Apache Indian baskets are primarily divided into four main forms: Apache Trays, Apache Ollas, Apache Bowls and Apache Burden Baskets.
Apache Trays: Apache Trays can range from flat, to slightly curved. to almost bowl shaped. Apache trays with pictorial elements (dogs, horses, and or people) are the most valuable. If the elements are done in a third color, red - generally a deeper red made from yucca root, the baskets can be extremely valuable. These are called polychrome Apache baskets and they bring a premium. Almost all old apache baskets main coloration will be a yellow foundation. This is from willow shoots which are originally white, but over time are oxidized by the sun turning the willow stitches to a nice mellow yellow color. More modern Apache Baskets are made out of traditional materials, but the willow stitch is a whitish coloration. The patination of the older baskets is one of the key elements that helps to date them. Apache trays were originally made for winnowing grain or for food usage. After the railroads arrived and the Apaches were placed in permanent reservations, the needs of the Apache people changed and trays were then made for the tourist trade. Inexpensive metal trays and bowls could now be purchased at the trading post and the Apaches sold their own baskets for money or trade.
Negative designs on Apache baskets are very desirable. Most often these were done by the Yavapi Apache. These baskets began with a negative or dark center and incorporated a large amount of negative design. The dark color was achieved using Devils claw, the scientific name of which is Martynia. Yavapi pieces, as a general rule, bring a premium.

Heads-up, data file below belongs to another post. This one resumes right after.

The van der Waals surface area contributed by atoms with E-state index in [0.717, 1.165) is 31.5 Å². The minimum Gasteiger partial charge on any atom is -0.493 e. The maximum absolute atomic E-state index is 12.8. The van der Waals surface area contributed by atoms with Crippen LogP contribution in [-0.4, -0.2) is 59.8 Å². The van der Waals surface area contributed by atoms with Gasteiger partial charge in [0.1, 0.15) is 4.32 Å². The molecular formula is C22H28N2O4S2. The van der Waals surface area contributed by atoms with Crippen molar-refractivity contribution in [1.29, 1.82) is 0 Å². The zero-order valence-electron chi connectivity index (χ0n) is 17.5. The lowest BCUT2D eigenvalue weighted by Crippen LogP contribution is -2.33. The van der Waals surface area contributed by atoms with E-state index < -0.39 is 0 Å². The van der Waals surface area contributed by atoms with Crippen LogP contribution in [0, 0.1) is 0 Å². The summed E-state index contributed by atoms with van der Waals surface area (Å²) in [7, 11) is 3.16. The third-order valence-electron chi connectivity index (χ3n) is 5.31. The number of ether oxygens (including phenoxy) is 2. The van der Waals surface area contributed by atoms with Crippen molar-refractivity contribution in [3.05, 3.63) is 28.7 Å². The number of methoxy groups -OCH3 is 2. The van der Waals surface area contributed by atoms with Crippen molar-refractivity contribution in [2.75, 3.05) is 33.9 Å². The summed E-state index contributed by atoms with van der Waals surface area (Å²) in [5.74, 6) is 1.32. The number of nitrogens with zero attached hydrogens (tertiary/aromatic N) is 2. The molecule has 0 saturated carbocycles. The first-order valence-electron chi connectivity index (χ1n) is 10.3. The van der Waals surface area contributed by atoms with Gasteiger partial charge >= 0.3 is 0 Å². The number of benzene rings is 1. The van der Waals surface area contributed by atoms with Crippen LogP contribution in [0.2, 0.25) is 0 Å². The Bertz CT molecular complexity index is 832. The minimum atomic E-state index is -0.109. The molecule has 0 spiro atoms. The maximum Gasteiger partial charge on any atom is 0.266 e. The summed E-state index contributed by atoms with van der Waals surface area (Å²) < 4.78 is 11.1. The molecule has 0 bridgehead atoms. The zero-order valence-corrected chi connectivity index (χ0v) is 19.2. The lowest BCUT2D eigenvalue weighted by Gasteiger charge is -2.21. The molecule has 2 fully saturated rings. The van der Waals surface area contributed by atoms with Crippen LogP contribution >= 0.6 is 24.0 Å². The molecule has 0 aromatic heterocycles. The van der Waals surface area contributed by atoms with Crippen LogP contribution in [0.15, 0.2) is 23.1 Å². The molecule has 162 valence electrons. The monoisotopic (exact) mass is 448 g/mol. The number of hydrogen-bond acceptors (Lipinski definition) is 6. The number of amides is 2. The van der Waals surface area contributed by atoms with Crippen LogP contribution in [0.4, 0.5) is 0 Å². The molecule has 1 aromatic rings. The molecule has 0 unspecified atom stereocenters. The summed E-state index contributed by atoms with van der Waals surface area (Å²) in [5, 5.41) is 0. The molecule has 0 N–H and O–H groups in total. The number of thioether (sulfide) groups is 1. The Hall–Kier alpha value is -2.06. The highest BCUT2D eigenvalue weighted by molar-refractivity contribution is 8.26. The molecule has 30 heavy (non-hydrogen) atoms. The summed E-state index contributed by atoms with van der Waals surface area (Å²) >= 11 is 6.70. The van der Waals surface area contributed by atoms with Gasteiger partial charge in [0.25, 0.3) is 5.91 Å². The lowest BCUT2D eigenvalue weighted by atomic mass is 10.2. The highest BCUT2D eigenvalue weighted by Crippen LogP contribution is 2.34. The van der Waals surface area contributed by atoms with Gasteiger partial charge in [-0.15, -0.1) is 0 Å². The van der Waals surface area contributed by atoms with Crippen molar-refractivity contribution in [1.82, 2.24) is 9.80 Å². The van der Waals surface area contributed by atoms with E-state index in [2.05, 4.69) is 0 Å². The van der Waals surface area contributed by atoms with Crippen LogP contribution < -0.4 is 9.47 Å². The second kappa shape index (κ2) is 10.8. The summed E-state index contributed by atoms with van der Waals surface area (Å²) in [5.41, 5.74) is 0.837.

Apache Ollas: This Olla shape was conducive to storing grain which was its original purpose. As the Apache people became less nomadic, and once they were on reservations, the usage for storage baskets became less important and Apache Ollas became more of a tourist item. Apache Ollas are the most valuable of all Apache baskets with larger well balanced pieces bringing on average tens of thousands of dollars. A great Apache olla will sell for over a hundred thousand dollars. These higher end pieces have great symmetry, size, are generally polychrome and display multi-figures. As with all art, condition is an issue and pieces in mint condition demand a premium.
Apache bowls: The third shape, the Apache bowl, comes in many forms. Bowls can be oval, have large jar shapes, look more olla in design but without the neck, or can appear more tray like without the flatness of a tray. Because of their variety, the value is quite variable. Price is determined often on the aesthetics of the piece. Trays can also be quite valuable depending on the stitch count, the condition, and the art quality of the basket.
Apache Burden Baskets: are the last form we shall discuss. The burden basket is the most traditional of all forms in that it was the last form to be made more for tourists than for self use. Burden baskets were made as utilitarian baskets. Often decorated with tin cones, yellow or green ocher, most have a conical shape. Those with original raw hide, cones, and original straps are most valuable. Earlier baskets will demand a premium especially if they are in good condition. Burden baskets were made for carrying wood , food and generally are in less than excellent condition.